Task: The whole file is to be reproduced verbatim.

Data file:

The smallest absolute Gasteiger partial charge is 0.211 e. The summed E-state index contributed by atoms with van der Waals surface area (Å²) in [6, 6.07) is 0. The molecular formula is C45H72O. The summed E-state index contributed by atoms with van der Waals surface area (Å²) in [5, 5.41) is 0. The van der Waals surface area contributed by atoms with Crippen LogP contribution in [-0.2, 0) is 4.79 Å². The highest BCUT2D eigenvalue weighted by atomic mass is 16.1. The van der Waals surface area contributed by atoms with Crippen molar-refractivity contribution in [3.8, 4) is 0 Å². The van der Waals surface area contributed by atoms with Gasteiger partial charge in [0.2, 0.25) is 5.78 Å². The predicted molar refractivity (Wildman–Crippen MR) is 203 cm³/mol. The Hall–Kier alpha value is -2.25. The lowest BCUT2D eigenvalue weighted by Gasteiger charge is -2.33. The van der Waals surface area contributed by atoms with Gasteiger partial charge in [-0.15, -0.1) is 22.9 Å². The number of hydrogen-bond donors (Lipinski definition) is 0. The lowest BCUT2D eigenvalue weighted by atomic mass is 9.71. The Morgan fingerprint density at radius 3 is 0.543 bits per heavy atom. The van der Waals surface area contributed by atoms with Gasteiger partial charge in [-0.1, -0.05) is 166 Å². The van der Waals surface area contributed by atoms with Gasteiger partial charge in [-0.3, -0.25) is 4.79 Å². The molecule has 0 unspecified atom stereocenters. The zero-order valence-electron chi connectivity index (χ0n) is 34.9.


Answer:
The smallest absolute Gasteiger partial charge is 0.211 e. The summed E-state index contributed by atoms with van der Waals surface area (Å²) in [6, 6.07) is 0. The molecular formula is C45H72O. The summed E-state index contributed by atoms with van der Waals surface area (Å²) in [5, 5.41) is 0. The van der Waals surface area contributed by atoms with Crippen LogP contribution in [-0.2, 0) is 4.79 Å². The highest BCUT2D eigenvalue weighted by atomic mass is 16.1. The van der Waals surface area contributed by atoms with Crippen molar-refractivity contribution in [3.8, 4) is 0 Å². The van der Waals surface area contributed by atoms with Gasteiger partial charge in [0.2, 0.25) is 5.78 Å². The predicted molar refractivity (Wildman–Crippen MR) is 203 cm³/mol. The Hall–Kier alpha value is -2.25. The lowest BCUT2D eigenvalue weighted by Gasteiger charge is -2.33. The van der Waals surface area contributed by atoms with Gasteiger partial charge in [-0.15, -0.1) is 22.9 Å². The number of hydrogen-bond donors (Lipinski definition) is 0. The lowest BCUT2D eigenvalue weighted by atomic mass is 9.71. The Morgan fingerprint density at radius 3 is 0.543 bits per heavy atom. The van der Waals surface area contributed by atoms with Gasteiger partial charge in [-0.1, -0.05) is 166 Å². The van der Waals surface area contributed by atoms with Gasteiger partial charge in [-0.3, -0.25) is 4.79 Å². The molecule has 0 unspecified atom stereocenters. The zero-order valence-electron chi connectivity index (χ0n) is 34.9.